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Wisner notes that USDA statisticians reduced their estimate of corn exports to only 950 million bushels for the current marketing year in the Jan. 11 supply-demand report, which would be the least in 40 years, and would mean a 36% cut from 2011. And he says if the estimate falls short of the 950 million, more corn would be available for domestic use.
To date, exports are about 50% below prior year levels, and the 539 million bushels exported by early January would put the year total at 749 million bushels if the pace was retained. With lower exports and more available for feed, Wisner’s feed use scenarios would not be as stressful. He says the need for rationing would not be negated, but the feed reductions would be more modest.
But will exports continue to languish? Wisner says reaching the USDA projection would only require 411 million more bushels to be exported between now and the end of August. Based on the past year’s export pace for the balance of the marketing year, the export pace would need to slow by nearly 16%.
U.S. corn exporters have been facing stiff competition from feed wheat in several countries along with corn from the Ukraine and second-crop corn in Brazil that has been priced under the U.S. corn market. Those supplies will not last, and many have already diminished to the point that foreign exporters have closed down. Southern Hemisphere feed wheat, just now being harvested, is down about 25% in yield in production, and the European Union is expected to be in the market buying substantially more feed grains than usual. However, the EU will not buy U.S. corn to avoid biotech issues.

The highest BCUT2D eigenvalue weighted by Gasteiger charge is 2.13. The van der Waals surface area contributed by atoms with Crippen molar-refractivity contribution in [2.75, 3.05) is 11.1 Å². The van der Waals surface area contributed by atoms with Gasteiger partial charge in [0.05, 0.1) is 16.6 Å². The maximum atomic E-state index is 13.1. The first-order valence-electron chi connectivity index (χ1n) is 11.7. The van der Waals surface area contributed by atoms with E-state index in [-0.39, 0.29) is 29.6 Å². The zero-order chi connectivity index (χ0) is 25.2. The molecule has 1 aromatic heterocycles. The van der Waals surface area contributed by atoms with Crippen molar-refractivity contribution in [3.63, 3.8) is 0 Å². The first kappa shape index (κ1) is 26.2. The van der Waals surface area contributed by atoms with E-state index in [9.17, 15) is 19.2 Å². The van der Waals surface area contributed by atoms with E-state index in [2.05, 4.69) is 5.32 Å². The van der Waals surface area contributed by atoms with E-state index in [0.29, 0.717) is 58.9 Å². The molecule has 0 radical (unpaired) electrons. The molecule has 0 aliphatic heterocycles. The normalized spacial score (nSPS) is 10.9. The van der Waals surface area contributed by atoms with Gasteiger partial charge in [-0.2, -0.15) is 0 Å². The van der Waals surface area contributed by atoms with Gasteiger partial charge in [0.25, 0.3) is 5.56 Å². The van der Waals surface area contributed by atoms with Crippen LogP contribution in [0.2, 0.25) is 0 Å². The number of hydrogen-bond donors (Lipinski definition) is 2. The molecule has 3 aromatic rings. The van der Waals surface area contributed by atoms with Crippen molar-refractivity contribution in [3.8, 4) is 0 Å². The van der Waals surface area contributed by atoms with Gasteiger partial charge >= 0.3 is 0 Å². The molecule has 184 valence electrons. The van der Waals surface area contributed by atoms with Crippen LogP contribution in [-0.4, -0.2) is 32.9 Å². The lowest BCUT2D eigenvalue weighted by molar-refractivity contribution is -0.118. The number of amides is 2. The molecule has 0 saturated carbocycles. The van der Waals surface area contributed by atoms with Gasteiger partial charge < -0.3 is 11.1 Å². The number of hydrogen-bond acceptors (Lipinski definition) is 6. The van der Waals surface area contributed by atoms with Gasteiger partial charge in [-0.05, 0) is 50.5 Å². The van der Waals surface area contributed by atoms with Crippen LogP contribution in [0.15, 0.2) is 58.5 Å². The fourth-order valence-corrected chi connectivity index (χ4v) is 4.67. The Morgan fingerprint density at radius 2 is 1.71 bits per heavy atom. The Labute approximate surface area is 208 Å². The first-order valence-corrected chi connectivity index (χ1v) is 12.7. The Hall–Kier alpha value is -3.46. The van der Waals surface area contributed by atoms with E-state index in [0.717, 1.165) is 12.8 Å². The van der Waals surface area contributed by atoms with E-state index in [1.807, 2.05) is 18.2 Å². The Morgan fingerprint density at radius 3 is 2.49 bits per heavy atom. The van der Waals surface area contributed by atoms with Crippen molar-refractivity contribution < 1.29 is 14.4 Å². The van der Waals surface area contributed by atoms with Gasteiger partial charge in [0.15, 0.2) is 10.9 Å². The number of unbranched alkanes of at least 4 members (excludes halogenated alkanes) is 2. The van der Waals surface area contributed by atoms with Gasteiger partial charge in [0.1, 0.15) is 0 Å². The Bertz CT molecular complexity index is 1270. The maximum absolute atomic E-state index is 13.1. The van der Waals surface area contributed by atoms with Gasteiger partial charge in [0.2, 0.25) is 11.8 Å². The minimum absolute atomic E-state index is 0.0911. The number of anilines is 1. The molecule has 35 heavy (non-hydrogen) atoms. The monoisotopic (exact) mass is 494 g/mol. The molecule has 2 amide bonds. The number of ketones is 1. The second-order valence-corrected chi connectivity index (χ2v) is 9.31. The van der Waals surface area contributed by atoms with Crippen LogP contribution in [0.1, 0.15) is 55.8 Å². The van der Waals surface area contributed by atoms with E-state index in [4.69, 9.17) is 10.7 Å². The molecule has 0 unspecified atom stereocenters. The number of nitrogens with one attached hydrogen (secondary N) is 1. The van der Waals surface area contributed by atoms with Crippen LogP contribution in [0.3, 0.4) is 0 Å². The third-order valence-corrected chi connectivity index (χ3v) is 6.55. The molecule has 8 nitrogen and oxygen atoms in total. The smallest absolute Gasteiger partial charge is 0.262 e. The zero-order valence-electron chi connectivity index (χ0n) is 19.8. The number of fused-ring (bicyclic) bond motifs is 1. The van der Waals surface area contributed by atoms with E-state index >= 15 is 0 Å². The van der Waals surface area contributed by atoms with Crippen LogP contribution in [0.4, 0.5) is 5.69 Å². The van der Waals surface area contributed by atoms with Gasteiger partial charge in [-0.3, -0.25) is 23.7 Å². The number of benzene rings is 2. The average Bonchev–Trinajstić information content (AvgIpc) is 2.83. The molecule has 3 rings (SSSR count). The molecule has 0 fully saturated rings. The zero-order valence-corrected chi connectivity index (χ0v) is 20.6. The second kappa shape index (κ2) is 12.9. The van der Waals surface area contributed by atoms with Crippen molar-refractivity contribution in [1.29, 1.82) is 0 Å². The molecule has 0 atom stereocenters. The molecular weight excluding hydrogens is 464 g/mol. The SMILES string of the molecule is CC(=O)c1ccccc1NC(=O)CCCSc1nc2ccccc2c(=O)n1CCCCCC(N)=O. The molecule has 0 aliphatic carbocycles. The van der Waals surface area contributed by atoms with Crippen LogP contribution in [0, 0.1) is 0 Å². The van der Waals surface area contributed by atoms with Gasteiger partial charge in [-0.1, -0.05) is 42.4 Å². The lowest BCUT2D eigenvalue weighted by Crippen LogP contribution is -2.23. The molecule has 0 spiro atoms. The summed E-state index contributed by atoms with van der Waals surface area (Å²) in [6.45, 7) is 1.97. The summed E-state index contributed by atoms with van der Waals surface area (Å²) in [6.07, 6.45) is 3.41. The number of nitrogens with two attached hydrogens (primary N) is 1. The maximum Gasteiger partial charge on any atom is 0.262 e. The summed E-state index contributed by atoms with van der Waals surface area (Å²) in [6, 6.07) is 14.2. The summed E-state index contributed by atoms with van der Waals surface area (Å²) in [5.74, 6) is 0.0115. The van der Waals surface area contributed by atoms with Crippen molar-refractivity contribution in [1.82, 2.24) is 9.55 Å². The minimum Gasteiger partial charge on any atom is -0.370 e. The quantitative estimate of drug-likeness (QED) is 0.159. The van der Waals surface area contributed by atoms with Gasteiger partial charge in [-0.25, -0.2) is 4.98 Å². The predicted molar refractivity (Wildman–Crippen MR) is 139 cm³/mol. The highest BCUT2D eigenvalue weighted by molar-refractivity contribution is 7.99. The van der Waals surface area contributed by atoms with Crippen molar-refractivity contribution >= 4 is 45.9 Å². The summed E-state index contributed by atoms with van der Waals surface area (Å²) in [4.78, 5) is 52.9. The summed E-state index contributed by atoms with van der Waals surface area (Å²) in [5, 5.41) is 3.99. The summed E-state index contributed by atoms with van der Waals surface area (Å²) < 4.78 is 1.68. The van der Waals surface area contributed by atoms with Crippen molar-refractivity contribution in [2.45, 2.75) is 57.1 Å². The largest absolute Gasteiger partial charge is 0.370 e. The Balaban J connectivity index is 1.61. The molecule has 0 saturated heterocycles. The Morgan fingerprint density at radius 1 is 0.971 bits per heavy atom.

Wisner concludes by saying the short corn crop has already reduced ethanol and export use of U.S. corn, but not feed use, despite higher prices. And he says without that, corn supplies could be tighter than already indicated. He will be watching for the next quarterly grain stocks report at the end of March, along with livestock inventory, and marketing weights to determine if the second quarter corn disappearance confirms any change in the trend from the first quarter.
He says export demand has been weak and if the global market wants Brazilian corn it will have to sort it out from all of the Brazilian soybeans headed to export terminals, which he perceives as an increased demand for U.S. corn to be exported. The two issues that will have a bearing on demand, says Wisner, are the export price of alternative feeds and the potential for any shipping delays. While the latter is unknown, the former points to corn as a bargain:
- $340 for Australian wheat
- $340 for French wheat
- $310 for U.S. soft wheat
- $305 for U.S. corn
Corn stocks will be tight before the end of the current marketing year, causing spot shortages. U.S. livestock feeding has been aggressive in light of short feed supplies, and unless there are cuts in the rate of feeding, livestock feeders will face critical decisions. Exports have been cut back due to high prices, but with the disappearance of alternative feed grains, U.S. corn exports could resume by the end of the marketing year, putting more pressure on the supply.